High potential programs sit in talent management, a practice that focuses on identifying and developing the ‘A players’— those who have the highest leadership potential and are of great interest to companies — with the potential to fill future leadership roles.2 This segmentation of the workforce allows companies to achieve their business objectives and motivates those labeled as high potential A players to strive and thrive. After tracking 300 organizations across 31 countries over 7 years, researchers found that investment in high potential programs correlated with better financial performance.1

These programs are not faultless, however. Regardless of intention, high potential programs can alienate the B players who make 80-85% of the workforce,3 leading to demotivation, a decrease in productivity and engagement,4 and even at times, higher turnover.5 Read More…

Podcast: Storytelling in the Age of Disruption

gothamCulture Podcast

In this episode of the gothamCulture Podcast, Shawn Overcast interviews Michael Margolis, CEO of Storied, a strategic messaging firm that specializes in the story of disruption and innovation. He is also the author of a new book titled Story 10x: Turn the Impossible Into the Inevitable.

Organizations in every industry, across the globe, are experiencing perhaps the greatest disruption of our time, with the pandemic COVID-19. We haven’t experienced a public health or economic disruption of this scale in our lifetimes. And yet, (strike this – over the past 20 years), individuals and the organizations that we work in have been no stranger to the experience of serial disruptions. Whether that be the way (italicize to emphasize these words) we work – through advancements in technology, where we work – with the continued expansion of globalization, and with whom we work – and the growing workforce demographic to include 3-4 generations working side-by-side. Michael discusses strategies for how leaders can “meet the moment” and evolve their narrative. In this podcast, we learn practical ways to move our teams and organizations from the story of the past to the story of the future, by first recognizing and reflecting on what comes with the place of ‘no story’ – the place of in between.

Released: May 20, 2020


How to Stay Creative While Working Remotely

When we meet in person, something absolutely magical happens. We look each other in the eye, share a story or two, then something may just click and we may even bond! Enforced remote environments for those of us that can stay home and work remotely may not seem as magical, but we can look at it as an opportunity to redesign the way we work and improve upon what doesn’t. We can begin by finding creative ways to do our work and incorporate it in each day. Read More…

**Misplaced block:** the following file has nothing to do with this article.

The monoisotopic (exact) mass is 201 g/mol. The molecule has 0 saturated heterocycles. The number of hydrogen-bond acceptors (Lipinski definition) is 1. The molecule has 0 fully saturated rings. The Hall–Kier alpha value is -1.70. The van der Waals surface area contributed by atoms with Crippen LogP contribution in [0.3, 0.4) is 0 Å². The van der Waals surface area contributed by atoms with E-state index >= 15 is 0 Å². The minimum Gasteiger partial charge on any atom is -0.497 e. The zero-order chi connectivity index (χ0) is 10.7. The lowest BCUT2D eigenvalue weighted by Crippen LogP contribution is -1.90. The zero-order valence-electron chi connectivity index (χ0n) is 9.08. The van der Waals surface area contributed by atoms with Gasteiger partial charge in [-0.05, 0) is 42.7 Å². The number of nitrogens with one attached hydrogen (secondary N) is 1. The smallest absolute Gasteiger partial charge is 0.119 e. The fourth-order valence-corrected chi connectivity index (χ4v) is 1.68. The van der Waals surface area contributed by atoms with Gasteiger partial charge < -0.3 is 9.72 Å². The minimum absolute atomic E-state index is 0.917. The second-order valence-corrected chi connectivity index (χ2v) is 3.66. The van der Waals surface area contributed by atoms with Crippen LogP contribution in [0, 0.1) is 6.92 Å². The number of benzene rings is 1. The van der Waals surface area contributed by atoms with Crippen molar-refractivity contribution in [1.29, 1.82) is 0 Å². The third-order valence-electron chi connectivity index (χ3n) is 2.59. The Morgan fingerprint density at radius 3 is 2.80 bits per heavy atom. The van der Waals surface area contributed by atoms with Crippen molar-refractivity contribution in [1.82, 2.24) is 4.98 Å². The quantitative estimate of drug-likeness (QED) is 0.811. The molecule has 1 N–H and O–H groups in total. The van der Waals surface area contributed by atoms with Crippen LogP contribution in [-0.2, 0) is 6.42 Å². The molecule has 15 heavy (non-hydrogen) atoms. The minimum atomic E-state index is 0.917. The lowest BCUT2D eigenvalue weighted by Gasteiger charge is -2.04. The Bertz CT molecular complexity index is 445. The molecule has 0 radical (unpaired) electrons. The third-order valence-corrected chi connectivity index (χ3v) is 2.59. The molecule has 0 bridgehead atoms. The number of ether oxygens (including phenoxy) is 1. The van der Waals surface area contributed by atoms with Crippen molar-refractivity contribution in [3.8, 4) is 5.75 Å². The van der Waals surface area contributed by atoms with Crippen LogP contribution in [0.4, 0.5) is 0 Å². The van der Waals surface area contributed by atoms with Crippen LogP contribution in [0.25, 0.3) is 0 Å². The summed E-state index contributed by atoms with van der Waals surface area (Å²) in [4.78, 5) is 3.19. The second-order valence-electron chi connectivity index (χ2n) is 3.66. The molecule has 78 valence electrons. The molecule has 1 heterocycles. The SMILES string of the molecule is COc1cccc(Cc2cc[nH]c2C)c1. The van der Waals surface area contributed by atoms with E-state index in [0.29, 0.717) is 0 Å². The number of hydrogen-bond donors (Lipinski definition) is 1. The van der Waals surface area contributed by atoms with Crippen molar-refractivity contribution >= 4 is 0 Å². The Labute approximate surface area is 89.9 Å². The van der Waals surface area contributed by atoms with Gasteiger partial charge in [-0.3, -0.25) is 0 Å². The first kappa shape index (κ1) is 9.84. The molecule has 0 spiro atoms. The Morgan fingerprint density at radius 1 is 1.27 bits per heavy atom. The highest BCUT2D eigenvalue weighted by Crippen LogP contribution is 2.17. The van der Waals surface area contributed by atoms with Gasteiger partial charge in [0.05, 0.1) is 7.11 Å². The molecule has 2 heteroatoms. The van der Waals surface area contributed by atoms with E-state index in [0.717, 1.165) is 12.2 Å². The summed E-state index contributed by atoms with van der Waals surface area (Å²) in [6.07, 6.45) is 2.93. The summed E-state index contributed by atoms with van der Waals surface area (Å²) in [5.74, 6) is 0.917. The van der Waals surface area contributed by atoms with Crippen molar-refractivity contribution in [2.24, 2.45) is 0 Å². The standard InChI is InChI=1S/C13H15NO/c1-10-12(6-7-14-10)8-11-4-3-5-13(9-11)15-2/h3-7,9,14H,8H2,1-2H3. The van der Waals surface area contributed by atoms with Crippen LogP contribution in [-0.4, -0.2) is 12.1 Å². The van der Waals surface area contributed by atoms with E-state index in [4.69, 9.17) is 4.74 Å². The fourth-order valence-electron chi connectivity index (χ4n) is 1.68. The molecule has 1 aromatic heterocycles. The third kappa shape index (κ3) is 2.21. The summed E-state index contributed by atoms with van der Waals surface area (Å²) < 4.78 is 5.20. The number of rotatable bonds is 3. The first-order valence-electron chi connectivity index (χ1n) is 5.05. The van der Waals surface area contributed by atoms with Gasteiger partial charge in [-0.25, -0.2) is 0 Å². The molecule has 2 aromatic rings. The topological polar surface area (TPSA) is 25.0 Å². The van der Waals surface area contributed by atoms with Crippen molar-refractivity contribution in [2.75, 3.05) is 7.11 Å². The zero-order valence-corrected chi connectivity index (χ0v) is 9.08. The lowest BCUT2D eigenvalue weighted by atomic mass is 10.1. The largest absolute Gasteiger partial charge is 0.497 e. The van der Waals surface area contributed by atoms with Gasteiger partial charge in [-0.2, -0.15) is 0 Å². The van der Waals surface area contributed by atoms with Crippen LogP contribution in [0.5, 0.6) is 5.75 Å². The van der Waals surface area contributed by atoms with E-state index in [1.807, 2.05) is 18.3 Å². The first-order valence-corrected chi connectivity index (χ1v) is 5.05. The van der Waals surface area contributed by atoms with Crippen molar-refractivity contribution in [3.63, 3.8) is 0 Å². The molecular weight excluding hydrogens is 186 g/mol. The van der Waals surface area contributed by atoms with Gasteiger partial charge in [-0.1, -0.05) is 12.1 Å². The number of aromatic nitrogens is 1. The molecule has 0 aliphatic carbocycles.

Essential Leadership in the New World of Work

Since March, our world of work has changed more than any of us ever would have imagined. Now organizations are starting to explore a phased return to previous work arrangements. Last week I shared some thoughts on practices leaders should employ to help their teams successfully navigate their return.

But, for teams and organizations to thrive in the long run, leaders will need to embrace new skills and new ways of leading. And, while there are numerous areas you could focus on developing, here are three key capabilities that will help better prepare your team for future disruptions:

Authenticity – A recent literature review on team resilience suggests that team identity is a key enabler of teams that can successfully recover from disruption. Strong team identity requires a leader who engenders trust through authenticity. Authentic leaders are genuinely self-aware and inspire loyalty and trust by consistently being who they really are. And research has shown that authentic leadership is the single biggest predictor of employee satisfaction. As your team slowly returns to more typical ways of working, you have the opportunity to show up in a more authentic way. Practice openness and true humility. Be honest about the challenges and opportunities you are facing as a leader and as an organization. And, create a safe space for your team to do the same. Read More…

Former POW Shares Thoughts On Surviving And Thriving In Difficult Times

The last few months have fundamentally changed the way many people live their lives day-to-day. Over the last few weeks, in particular, I have noticed an increase in a variety of what might normally be considered “unhealthy” behavior during my interactions with people.

Some individuals seem to be taking one of three paths as they attempt to make sense of their new realities and as they come to grips with being thrust into a reality where they have limited control and where the situation is rapidly changing-

  1. Finding false hope. These people keep finding a date that they hang their hopes on when things will “return to normal”. The challenge is that every time one of those dates comes to pass and things have not returned to normal, they pick a new date, each time seeming to lose a piece of themselves.
  2. Losing hope altogether. These people really seem to be struggling. They seem consumed with every news story and conspiracy theory that they come across. They feel like the sky is falling and they are beginning to (or have) lost hope that things will get better.
  3. Finding resilience. The rest seem to acknowledge their new reality and face facts without losing hope that things will get better (a concept articulated by Admiral James Stockdale called the Stockdale Paradox). They don’t hang their hopes on the next date that things will be fine and they don’t fall into a pit of despair. It is these folks who seem to be best adapted to survive and thrive in environments where they have little control.

Read More…